It is not okay for North Carolina Pride to violently silence LGBTQ people of color," the letter begins.
Titled "Not My Pride: An Open Letter to NC Pride from the Black Queer Woman You Assaulted," the letter appeared Sept. 30 on the website of 28-year-old musician and activist Laila Nur, who lives in Durham.
Nur alleged that four days earlier, an NC Pride official had used physical force to silence her as she was reading a statement with a Black Lives Matter group in Durham's NC Pride Parade. Then, she claimed, Pride officials had the police remove her group from the parade.
"Within a minute of receiving the microphone, I was assaulted," Nur wrote. "A Pride affiliate stepped on my foot so I was unable to move, grabbed my arm and ripped the microphone out of my hand while yelling words I do not recall. I let go without struggle. I was in complete shock and almost in tears."
Nur contextualized the incident in terms of broader discrimination within the LGBTQ community, against people of color in general and transgender ones in particular.
"From social dating sites to Pride, and up the ranks of many LGBTQ organizations, we literally and figuratively see—'White Only,'" she wrote. She requested an apology from the aggressor and the Pride Committee of North Carolina, the Durham-based company that holds the parade.
Since 1981, the NC Pride Parade has been an important, celebratory flashpoint for equal rights in a state where they're often in peril. Nur has participated many times as a marcher, musician or performer with the radical drum corps Cakalak Thunder. Her fond memories and sense of safety, both now marred, make the pain of the experience linger.
"We were really hoping to show up to a space that once felt very inclusive, where we felt valued and heard," Nur told the INDY. "Even if we were bringing up things challenging to them, we hoped it would spur discussion."
Nur's account spread widely on black and LGBTQ activist social media. It was shared more than 200 times from her Facebook page and many hundreds more through others'. It was picked up by blogs such as Afropunk and Awkward Black Girl.
Still, almost a month later, NC Pride has yet to respond to the charges, either publicly or to Nur. After the blog went up, NC Pride director John Short declined to give a phone interview or identify the staff in question. Instead, he emailed a statement to the INDY that broadly refuted Nur's account, saying it rested on "false allegations of violence and racism."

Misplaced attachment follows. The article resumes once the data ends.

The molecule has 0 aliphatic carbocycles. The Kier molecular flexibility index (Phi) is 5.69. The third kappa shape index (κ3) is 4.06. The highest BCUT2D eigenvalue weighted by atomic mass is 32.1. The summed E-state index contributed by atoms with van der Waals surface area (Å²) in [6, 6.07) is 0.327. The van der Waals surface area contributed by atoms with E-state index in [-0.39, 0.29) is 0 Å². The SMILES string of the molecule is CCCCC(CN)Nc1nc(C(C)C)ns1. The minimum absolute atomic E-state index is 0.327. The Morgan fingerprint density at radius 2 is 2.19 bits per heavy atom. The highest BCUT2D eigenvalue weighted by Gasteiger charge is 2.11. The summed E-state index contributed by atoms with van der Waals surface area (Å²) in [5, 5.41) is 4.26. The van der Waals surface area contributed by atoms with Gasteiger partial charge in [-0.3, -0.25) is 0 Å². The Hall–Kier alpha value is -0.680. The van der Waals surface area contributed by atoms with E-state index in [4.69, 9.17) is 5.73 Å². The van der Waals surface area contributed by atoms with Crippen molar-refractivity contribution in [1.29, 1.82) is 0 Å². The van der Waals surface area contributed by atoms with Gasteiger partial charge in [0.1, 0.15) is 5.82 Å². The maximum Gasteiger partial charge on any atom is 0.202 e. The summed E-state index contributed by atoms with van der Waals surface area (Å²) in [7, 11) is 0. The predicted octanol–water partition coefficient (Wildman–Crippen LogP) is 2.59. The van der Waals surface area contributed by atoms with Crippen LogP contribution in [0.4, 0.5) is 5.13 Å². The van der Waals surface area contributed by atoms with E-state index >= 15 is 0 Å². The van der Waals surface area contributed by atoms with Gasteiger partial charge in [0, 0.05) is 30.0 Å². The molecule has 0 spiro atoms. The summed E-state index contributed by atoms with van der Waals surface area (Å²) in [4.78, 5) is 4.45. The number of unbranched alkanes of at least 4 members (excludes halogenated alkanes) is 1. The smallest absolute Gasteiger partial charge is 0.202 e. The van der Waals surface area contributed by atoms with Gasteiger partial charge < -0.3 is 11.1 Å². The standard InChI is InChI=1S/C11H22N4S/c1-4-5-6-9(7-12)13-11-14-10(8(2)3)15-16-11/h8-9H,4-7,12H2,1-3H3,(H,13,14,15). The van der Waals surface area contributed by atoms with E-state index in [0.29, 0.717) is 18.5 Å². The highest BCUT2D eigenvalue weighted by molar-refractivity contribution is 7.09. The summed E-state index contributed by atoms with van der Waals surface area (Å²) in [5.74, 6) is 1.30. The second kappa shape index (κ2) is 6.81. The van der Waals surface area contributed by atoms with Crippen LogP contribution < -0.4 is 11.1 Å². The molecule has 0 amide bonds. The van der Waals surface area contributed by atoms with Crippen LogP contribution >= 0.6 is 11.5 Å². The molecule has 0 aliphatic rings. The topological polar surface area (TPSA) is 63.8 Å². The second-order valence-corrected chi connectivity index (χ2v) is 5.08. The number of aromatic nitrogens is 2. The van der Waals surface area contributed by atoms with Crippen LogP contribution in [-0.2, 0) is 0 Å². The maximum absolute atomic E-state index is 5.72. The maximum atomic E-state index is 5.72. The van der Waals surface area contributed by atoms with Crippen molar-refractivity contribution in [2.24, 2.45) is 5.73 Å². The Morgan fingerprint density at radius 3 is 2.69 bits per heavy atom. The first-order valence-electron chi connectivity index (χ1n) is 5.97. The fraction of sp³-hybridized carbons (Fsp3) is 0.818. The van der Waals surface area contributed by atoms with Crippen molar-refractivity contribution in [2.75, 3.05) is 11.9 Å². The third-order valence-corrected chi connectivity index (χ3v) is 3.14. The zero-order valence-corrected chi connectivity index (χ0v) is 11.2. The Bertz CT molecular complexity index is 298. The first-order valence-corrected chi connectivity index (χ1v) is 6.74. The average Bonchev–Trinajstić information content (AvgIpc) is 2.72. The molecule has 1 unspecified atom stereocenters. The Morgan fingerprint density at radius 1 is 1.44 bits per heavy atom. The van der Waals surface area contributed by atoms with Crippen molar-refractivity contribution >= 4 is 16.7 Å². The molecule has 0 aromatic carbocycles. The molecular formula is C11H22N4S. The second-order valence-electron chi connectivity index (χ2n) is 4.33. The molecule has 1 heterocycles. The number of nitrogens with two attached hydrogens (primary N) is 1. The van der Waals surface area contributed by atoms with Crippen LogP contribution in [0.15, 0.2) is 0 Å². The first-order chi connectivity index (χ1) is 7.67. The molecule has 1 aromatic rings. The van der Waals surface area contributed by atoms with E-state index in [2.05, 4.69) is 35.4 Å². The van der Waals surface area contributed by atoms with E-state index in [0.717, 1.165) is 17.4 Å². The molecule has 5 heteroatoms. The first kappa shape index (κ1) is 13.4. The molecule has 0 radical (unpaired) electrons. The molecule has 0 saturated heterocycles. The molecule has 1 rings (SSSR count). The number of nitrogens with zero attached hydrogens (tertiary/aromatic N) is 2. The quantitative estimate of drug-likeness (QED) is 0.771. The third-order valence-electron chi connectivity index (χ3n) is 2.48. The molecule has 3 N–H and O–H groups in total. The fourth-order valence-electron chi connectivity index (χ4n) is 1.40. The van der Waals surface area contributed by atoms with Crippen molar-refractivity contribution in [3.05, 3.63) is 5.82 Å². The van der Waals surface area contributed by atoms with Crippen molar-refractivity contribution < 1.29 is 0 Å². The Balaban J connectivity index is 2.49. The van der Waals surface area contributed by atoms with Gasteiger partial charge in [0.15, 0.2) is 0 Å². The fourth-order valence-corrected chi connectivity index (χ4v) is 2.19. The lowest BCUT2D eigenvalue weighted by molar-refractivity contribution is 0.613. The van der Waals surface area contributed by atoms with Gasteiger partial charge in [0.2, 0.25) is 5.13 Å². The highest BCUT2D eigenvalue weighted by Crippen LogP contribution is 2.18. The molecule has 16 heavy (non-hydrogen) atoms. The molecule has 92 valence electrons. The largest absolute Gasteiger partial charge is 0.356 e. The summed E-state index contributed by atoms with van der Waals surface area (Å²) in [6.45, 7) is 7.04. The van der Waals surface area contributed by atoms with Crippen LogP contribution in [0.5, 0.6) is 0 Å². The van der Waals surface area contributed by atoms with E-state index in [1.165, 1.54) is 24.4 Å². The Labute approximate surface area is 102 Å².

The conflict was brief and chaotic, so it isn't surprising that the details are hotly disputed. Still, Nur's story nonetheless hints at underlying racial fractures within the broader LGBTQ community.
"Trans and queer people of color experience larger and unique forms of violence because of those intersectional identities," she says. "Even LGBTQ spaces are often not welcoming, and sometimes blatantly racist, for black and brown folks."
What is not in dispute is that a white NC Pride official and a queer black activist faced off over a microphone at a time when violence against LGBTQ people of color is on the rise.
According to the Southern Poverty Law Center, transgender women of color are among the likeliest victims of hate crimes in the country. The National Coalition of Anti-Violence Programs reports that LGBTQ people of color are more likely to be murdered than LGBTQ people as a whole.
In this context of unequal risk, the confrontation cannot be characterized as evenly matched, and whatever happened, NC Pride is remiss not to address it.
Nur is most troubled by the lack of communication—during or after the confrontation—with NC Pride, whose director won't acknowledge that anything happened at all.
"There was no conversation before I felt someone grab me," Nur says. "It's not like I was showing up in a rage. I would have been receptive to it. I'm still 100 percent open, wanting that ownership back. If [NC Pride] ever reached out to me, I would respond instantly. It's this lingering thing throughout the community until then."